Last night was a tricky one, we think we have hit Lachlan’s limit. After squeezing as much into the Lake District and Manchester as we could, it was time for our, as Eloise calls it “normal home”. Exhausted we headed to trusty Costa’s for breakfast. After living in the UK for over a year, I am not sure if my coffee standards have hit rock bottom, or if they are actually consumable, but I will admit, I do enjoy a Costa coffee.
Straight after breakfast we were on our way, Dad was under strict instructions from the back seat, “c’,mon Dad, let’s gooooo, don’t want to be late for dance, need to get my tap shoes“. Eloise may have been in charge of the timing but Lachlan made it very clear he was in charge of the playlist. Fun toddler songs it was for the next two hours until we arrived at “Europe’s [well it was back then] ‘ugliest castle'”, Carlisle Castle for a stretch of the legs. We didn’t actual go in, but there was plenty of space out the front for all the babies to run amok.
Carlisle Castle is in Carlisle, in the English county of Cumbria, near the ruins of Hadrian’s Wall. The castle is over 900 years old and has been the scene of many historical episodes in British history. Given the proximity of Carlisle to the border between England and Scotland, it has been the centre of many wars and invasions. During the Jacobite Rising of 1745–6, Carlisle became the last English fortress to undergo a siege. The castle was listed as a Scheduled Ancient Monument on 7 August 1996… Carlisle Castle was first built during the reign of William II of England, the son of William the Conqueror. At that time, Cumberland (the original name for north and west Cumbria) was still considered a part of Scotland. William II ordered the construction of a Norman style motte and bailey castle in Carlisle on the site of the old Roman fort of Luguvalium, dated by dendrochronology to 72AD, with the castle construction beginning in 1093. The need for a castle in Carlisle was to keep the northern border of England secured against the threat of invasion from Scotland. In 1122, Henry I of England ordered a stone castle to be constructed on the site. Thus a keep and city walls were constructed. The existing Keep dates from somewhere between 1122 and 1135. The tower keep castle is one of only 104 recorded examples, most being found on the Welsh border.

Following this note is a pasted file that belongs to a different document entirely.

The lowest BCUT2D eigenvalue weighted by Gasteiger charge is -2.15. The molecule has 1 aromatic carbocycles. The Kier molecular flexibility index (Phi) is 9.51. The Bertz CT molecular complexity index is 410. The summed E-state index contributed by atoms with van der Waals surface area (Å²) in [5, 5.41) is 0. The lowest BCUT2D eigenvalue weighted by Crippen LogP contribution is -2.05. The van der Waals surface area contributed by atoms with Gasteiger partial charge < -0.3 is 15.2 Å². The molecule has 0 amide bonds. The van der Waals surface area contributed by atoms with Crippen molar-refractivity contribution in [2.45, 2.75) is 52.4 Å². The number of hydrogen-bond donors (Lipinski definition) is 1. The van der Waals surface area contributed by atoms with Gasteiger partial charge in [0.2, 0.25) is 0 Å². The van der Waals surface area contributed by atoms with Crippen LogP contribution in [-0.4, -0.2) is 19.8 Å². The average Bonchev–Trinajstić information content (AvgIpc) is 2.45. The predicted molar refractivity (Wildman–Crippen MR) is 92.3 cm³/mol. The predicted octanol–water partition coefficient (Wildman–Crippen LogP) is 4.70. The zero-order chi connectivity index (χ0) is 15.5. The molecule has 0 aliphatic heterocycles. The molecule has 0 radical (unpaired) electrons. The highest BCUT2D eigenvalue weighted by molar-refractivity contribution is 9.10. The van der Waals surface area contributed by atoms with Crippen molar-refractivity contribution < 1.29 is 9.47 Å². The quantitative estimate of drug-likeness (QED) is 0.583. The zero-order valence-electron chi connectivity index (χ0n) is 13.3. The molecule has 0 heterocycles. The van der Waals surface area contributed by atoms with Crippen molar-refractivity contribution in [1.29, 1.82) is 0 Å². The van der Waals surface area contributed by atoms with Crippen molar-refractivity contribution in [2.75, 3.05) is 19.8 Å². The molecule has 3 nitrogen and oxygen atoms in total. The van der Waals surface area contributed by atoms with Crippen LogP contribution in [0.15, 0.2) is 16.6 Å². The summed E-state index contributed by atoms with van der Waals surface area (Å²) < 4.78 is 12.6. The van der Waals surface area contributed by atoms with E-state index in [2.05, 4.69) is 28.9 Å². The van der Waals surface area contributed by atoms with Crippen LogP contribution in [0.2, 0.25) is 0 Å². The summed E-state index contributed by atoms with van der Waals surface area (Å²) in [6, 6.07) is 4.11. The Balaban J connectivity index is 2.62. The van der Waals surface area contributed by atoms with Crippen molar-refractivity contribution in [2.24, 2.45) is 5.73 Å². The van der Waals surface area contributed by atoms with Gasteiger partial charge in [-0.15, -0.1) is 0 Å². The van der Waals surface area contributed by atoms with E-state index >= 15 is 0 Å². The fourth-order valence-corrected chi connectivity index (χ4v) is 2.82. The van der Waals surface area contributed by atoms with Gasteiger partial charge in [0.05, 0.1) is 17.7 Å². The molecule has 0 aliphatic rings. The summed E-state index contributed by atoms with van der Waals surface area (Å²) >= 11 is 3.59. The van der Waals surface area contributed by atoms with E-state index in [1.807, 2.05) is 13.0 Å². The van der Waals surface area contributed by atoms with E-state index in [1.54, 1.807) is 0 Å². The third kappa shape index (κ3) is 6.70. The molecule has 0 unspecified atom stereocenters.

We tried to keep up with Lachlan as we headed into the city to find lunch before hitting the road again.
After a week down south we thought Glasgow would be noticeably darker on our return. It was definitely cooler, but it was blue skies all the way home. Rest assured, we made it just in time for dance. We are not sure how she still had any energy. Eloise kept saying this was her “favourite holiday ever” and Lachlan ticked another city off his list.
This evening it was announced that “either Glasgow or Liverpool will host next year’s Eurovision Song Contest, after the shortlist of cities in contention was cut from seven to two… The BBC said the two remaining cities, which both have riverside arena venues, had “the strongest overall offer”. A final decision will be made “within weeks”, the broadcaster said”. For what its worth, “former Eurovision winner Lulu has said Glasgow deserves to host the 2023 song contest as it had the “audience with the biggest hearts””.